Taiwanese manufacturing giant partners up for racks modules, and entire facilities .
As the world’s largest electronic manufacturing service provider, Foxconn makes iPhones and iPads for Apple, Kindles for Amazon, and gaming consoles for Sony and Microsoft. It also has its eyes on the IT world - and the data center market in particular.
The Taiwanese manufacturer has a lot of irons in the IT fire, ranging from hardware up to cloud services. It has just announced a partnership with Japanese vendor NEC, to roll out cloud services by the end of this year. Meanwhile, it runs its own data centers, as well as manufacturing IT hardware, including a specific range of data center equipment with HP. It even builds HP’s container data centers in a factory in the Czech Republic.
FoxConn modular data center
It’s not hard to guess why Foxconn is diversifying. Margins have been contracting in the consumer electronics sector, so the company’s contract manufacturing profits have been dropping,
Meanwhile the cloud is growing - especially in Foxconn’s home region. China’s cloud market is growing at an annual rate of 50 percent and will reach about 1.36bn CNY ($220m) by the end of 2015.
This is drawing in firms form outside the sector, such as China’s steel giant Baosteel, which is operating cloud data centers for China Telecom and China Mobile, through a holding company, Shanghai Baosight Software.
Meanwnile, Raycom, a real estate company focusing on developing commercial and residential properties is also developing a large cloud computing data center in Helongjiang Province in Northeast China, and agricultural firm Lontrue has also joined the rush.
Foxconn’s many partners
In partnership with NEC, Foxconn will build an infrastructure-as-a-service (IaaS) platform, aimed at customers within Taiwan. It will be built in Foxconn’s Kaohsiung Data Center, and offering services built using Software Defined Networking (SDN).
“Information processing technology is a cornerstone in Foxconn’s sustainable business strategy and we are pleased to be working with an industry-leading company like NEC to boost our capabilities in data center solutions and to augment our comprehensive suite of information and communications technology solutions,” said Ed Wu, Corporate Executive Vice President of Foxconn.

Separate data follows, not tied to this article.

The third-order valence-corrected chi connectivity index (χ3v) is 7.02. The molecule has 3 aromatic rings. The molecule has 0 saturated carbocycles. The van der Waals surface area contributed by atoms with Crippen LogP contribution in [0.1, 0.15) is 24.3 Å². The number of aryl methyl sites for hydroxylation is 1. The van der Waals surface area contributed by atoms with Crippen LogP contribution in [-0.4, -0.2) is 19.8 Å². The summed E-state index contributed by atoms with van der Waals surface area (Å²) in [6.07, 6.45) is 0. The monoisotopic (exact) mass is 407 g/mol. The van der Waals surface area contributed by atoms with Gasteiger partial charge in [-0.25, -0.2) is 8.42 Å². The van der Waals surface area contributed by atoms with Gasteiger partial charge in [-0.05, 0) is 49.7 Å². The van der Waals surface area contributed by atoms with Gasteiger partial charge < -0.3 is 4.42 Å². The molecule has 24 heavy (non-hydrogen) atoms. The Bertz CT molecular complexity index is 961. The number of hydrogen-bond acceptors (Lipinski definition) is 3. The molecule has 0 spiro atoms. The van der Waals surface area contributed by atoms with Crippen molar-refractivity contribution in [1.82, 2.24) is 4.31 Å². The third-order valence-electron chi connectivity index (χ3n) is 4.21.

Foxconn has also formed an alliance with China’s Alibaba for wireless networks and cloud services in Mainland China, and last October, it established a cloud services and infrastructure joint venture with 21Vianet, one of the largest carrier-neutral data center service providers in China.
The company also makes hardware for data centers. In April 2014, Foxconn teamed up with HP to create a new line of cloud-optimized servers. The new product line will complement HP’s existing ProLiant server portfolio, including Moonshot, but will be specifically aimed at the computing needs of the world’s largest service providers.
And In the middle of 2014, Foxconn announced a set of initiatives to develop energy-efficient containerized data centers that can integrate renewable energy sources, aiming to achieve a power usage effectiveness (PUE) of between 1.25 and 1.30.
Its efforts have paid off. In November, the electronics manufacturer was granted several patents for the design of shipping container-based data centers by the US Patent and Trademark Office (USPTO) . These include patents for the use of solar power and for methods of cooling servers inside the container. However, there is currently no information on when such products could appear on sale.
In April 2014, Foxconn secured a contract for building carrier-neutral internet data centers for 21Vianet. The two companies will also cooperate to develop cloud services for the Chinese market.
Currently, Foxconn operates two data centers in China, including one in Guiyang in Southwest China, and one in Kaohsiung of Taiwan.
As we reported last year, the tunnel-like Guiyang site adopts a fourth-generation containerized data center design, and deploys a natural ventilation system for cooling which dispenses with the need for backup temperature control systems, claiming to achieve an average PUE below 1.1. The facility uses servers which are jointly developed by HP and Foxconn.
So the manufacturing giant is putting its resources to developing in this new area, in a seemingly very effective manner.